differentiation under the integral sign

The technique of differentiationMathworldPlanetmath under the integral sign concerns the interchange of the operationMathworldPlanetmath of differentiation with respect to a parameter with the operation of integration over some other variable:


Intuitively, the rule ought to work because differentiation commutes with finite summation, and one may conjecture that it can also commute with infiniteMathworldPlanetmathPlanetmath summation (in the form of the integralDlmfPlanetmath), at least in some cases.

The theorems below give some sufficient conditions, in increasing generality and sophistication, for which the swap of differentiation and integration is legal.

Formal statements

Theorem 1 (Elementary Calculus version).

Let f:[a,b]×YR be a functionMathworldPlanetmath, with [a,b] being a closed intervalDlmfMathworldPlanetmath, and Y being a compact subset11Assumed to be Jordan-measurable if the Riemann integral is to be used. of Rn. Suppose that both f(x,y) and f(x,y)/x are continuousMathworldPlanetmathPlanetmath in the variables x and y jointly. Then Yf(x.y)dy exists as a continuously differentiable function of x on [a,b], with derivativePlanetmathPlanetmath


Theorem 1 is the formulation of integration under the integral sign that usually appears in elementary Calculus texts. Unfortunately, its restrictionPlanetmathPlanetmath that Y must be compact can be quite severe for applications: e.g. integrals over (-,+) are not included. Theorem 2 below addresses this problem and others:

Theorem 2 (Measure theory version).

Let X be an open subset of R, and Ω be a measure spaceMathworldPlanetmath. Suppose f:X×ΩR satisfies the following conditions:

  1. 1.

    f(x,ω) is a Lebesgue-integrable function of ω for each xX.

  2. 2.

    For almost all ωΩ, the derivative f(x,ω)/x exists for all xX.

  3. 3.

    There is an integrable function Θ:Ω such that |f(x,ω)/x|Θ(ω) for all xX.

Then for all xX,


Theorem 2 suffices for many applications, but using the Fundamental Theorem of Calculus for Lebesgue integration, we can weaken the hypotheses for differentiating under the integral sign even further:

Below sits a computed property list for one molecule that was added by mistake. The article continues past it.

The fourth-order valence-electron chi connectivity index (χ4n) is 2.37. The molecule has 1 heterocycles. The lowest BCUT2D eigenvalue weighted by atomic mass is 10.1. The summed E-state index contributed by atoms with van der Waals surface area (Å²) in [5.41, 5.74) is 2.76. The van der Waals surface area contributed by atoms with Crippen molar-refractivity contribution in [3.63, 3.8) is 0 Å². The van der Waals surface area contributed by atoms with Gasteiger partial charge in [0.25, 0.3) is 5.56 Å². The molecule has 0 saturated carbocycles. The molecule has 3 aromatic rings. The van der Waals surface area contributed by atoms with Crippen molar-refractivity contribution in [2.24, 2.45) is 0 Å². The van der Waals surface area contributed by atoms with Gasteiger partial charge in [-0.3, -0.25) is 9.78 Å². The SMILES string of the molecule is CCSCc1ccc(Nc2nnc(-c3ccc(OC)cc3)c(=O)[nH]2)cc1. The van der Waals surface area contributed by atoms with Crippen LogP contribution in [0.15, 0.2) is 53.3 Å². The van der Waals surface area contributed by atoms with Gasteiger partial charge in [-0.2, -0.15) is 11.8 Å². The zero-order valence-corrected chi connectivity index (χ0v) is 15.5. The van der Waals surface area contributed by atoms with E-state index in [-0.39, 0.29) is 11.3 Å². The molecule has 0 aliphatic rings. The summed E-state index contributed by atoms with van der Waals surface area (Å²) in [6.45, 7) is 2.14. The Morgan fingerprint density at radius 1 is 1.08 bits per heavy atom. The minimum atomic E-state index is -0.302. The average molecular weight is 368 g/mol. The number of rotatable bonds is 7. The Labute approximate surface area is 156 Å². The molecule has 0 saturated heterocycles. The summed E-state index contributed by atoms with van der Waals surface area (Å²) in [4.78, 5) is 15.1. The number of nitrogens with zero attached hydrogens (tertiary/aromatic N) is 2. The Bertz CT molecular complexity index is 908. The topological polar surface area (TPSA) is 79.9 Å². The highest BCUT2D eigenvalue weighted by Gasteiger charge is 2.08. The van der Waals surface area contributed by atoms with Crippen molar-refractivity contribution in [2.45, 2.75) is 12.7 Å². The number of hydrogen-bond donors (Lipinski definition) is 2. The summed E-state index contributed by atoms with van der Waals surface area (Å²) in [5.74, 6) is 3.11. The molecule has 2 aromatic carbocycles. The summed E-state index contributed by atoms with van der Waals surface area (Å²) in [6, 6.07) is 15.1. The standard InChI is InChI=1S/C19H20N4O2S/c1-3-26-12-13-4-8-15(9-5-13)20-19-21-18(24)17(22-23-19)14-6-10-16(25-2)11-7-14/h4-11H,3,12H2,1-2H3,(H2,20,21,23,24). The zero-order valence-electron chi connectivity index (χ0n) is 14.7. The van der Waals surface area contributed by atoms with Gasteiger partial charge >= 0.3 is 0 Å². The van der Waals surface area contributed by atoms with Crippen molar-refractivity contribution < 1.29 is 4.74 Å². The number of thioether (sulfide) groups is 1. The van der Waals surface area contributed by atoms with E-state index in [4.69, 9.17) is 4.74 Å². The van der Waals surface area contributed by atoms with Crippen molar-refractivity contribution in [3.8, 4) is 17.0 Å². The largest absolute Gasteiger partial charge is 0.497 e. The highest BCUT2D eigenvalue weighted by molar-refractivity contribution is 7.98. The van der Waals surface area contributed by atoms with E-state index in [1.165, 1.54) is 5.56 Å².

Theorem 3.

Let X be an open subset of R, and Ω be a measure space. Suppose that a function f:X×ΩR satisfies the following conditions:

  1. 1.

    f(x,ω) is a measurable functionMathworldPlanetmath of x and ω jointly, and is integrable over ω, for almost all xX held fixed.

  2. 2.

    For almost all ωΩ, f(x,ω) is an absolutely continuous function of x. (This guarantees that f(x,ω)/x exists almost everywhere.)

  3. 3.

    f/x is “locally integrable” — that is, for all compact intervals [a,b] contained in X:


Then Ωf(x,ω)𝑑ω is an absolutely continuous function of x, and for almost every xX, its derivative exists and is given by


If the Kurzweil-Henstock integral — which has a stronger Fundamental Theorem of CalculusMathworldPlanetmath (http://planetmath.org/FundamentalTheoremOfCalculusForKurzweilHenstockIntegral) — is used in place of the Lebesgue integral, Theorem 3 can be generalized to a formulation that provides also the necessary conditions for differentiation under the integral sign. See [Talvila] for the full details.

Yet this is not the end of the story. There are some applications in which the integrand is too “irregular”, or the integral of the differentiated integrand becomes divergent, and neither Theorem 2 or Theorem 3 would apply. However, if we use generalized functions (all of which can be differentiated at will), then we can extend the technique of differentiation under the integral sign further, and make sense of any “irregular” integrals that may result:

Theorem 4 (Distribution theory version).

Let X be an open set in Rm, and Ω be a measure space. Given f(x,ω), for each ωΩ, a generalized function of xX (in the sense of Schwartz’s theory of distributionsDlmfPlanetmath), define:


Assume the above integral is well-defined and gives a distribution. Then